We therefore recommend that the Business Secretary set a number of tests for Pfizer to satisfy before any bid is approved. These include determining how far a deal would add value to the sector in the UK; satisfying himself that the new company would meet its tax obligations; and requiring it to demonstrate a commitment to developing new drugs and treatments in Britain and to maintaining employment. These are not anti-competitive requirements but they would help secure a deal based on sound business logic and innovative science that is potentially a major prize for the country as a whole.
Education, education, education
The reaction to this week’s murder of Ann Maguire at Corpus Christi Catholic College in Leeds has underlined how a good teacher is beyond price. Nigerians, it is clear, feel the same way―as the million-woman march in the capital, Abuja, on 30th April made clear. It was held in support of the more than 200 teenage girls who were abducted from their boarding school in the north-east of the country by followers, it is claimed, of the militant Islamist group, Boko Haram. Loosely translated, the group’s title means “Western education is forbidden”. We find this group and its objectives abhorrent and believe that Western countries need to demonstrate their opposition to its aims explicitly and unequivocally. They have done this against the Taliban in Afghanistan and Pakistan, supporting the work of Malala Yousafzai, for example. It needs to be done in Nigeria too.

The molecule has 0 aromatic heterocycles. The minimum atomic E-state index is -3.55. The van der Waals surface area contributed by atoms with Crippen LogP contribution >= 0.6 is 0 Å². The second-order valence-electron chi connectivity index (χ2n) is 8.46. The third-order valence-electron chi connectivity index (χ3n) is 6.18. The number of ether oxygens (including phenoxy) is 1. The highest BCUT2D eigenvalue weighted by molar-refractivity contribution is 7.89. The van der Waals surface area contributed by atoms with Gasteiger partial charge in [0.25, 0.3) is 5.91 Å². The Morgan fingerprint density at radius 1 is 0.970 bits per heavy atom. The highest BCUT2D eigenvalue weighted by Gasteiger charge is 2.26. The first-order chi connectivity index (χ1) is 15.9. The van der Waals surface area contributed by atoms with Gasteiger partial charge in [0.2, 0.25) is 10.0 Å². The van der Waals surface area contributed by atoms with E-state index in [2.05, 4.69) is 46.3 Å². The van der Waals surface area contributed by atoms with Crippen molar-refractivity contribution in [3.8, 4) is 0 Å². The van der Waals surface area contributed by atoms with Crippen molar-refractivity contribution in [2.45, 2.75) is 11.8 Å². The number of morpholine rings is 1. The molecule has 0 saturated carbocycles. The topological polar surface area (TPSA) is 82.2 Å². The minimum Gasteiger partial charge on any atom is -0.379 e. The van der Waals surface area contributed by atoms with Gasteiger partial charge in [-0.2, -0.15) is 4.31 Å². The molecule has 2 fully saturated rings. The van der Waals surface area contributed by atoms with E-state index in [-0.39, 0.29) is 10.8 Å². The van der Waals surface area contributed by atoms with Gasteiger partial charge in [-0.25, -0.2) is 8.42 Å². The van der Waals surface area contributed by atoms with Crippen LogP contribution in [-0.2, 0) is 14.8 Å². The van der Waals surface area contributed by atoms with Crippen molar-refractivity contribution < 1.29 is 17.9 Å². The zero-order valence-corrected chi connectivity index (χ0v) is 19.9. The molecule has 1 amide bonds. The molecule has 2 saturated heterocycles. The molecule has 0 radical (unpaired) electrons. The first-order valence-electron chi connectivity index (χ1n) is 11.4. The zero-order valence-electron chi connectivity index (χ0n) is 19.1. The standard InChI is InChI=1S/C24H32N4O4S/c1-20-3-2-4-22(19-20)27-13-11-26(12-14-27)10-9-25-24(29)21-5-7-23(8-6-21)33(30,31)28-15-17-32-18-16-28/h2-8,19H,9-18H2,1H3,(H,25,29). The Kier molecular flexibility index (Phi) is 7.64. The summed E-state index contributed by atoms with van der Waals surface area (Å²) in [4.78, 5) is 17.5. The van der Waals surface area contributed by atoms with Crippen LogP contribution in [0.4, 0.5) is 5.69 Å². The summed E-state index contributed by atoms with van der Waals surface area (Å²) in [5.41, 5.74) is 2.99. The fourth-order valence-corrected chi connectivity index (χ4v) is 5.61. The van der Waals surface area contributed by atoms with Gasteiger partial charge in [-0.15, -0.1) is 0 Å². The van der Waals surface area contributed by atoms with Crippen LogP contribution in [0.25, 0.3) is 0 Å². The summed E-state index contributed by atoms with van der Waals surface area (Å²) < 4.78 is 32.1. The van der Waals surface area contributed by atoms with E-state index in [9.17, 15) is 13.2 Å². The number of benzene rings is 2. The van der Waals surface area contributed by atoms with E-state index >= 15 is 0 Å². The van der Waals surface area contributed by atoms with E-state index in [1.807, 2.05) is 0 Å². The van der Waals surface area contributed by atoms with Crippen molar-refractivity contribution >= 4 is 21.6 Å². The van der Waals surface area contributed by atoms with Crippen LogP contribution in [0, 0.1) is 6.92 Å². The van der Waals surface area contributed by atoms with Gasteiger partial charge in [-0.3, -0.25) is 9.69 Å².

After all, if such an event had befallen teenagers in the UK or the US, we can be sure that the news would have been dominated by their plight. Pressure would have been brought to bear for action to be taken to liberate them. But the weak government of President Goodluck Jonathan is unable to exert that influence. The West therefore needs, in our view, to take steps to support those in Nigeria who recognise the value of education and how it can help the country develop and achieve greater stability.
In our view, this should take two forms. First, in practical terms countries like Britain should offer aid, such as search aircraft, which can be deployed to help in the hunt for the girls. In the longer term, Western governments need to show how improved education for women can be an important spur to growth in the developing world. We agree that the gains are potentially enormous – Nigeria is now confirmed as the African continent’s largest economy with a thriving entrepreneurial culture that is set to grow further. With greater education of young girls will come lower levels of teenage and unwanted pregnancies, a greater likelihood of girls and young women getting paid jobs and, in turn, greater prospects of the next generation being educated too.
Rebooting Old Favourites
We note – and deplore – the recent tendency to criticise television and film producers who return to past successes. If new ideas aren’t up to scratch, what’s wrong with new versions of The Saint, an old ITV favourite of the 1960s or of Dad’s Army – not to mention BBC ONE’s Generation Game? They can give pleasure to new generations of viewers. The Royal Shakespeare Company has shown how it can be done with its well-turned re-workings of the eponymous playwright’s works down the decades. Film and television shows are really no different. However, we deprecate ironic takes on old favourites. Ambitious commissioning editors who think these cool are misguided. We think these reversions not only disrespectful to the original idea but mocking. By all means reboot, but do it tastefully.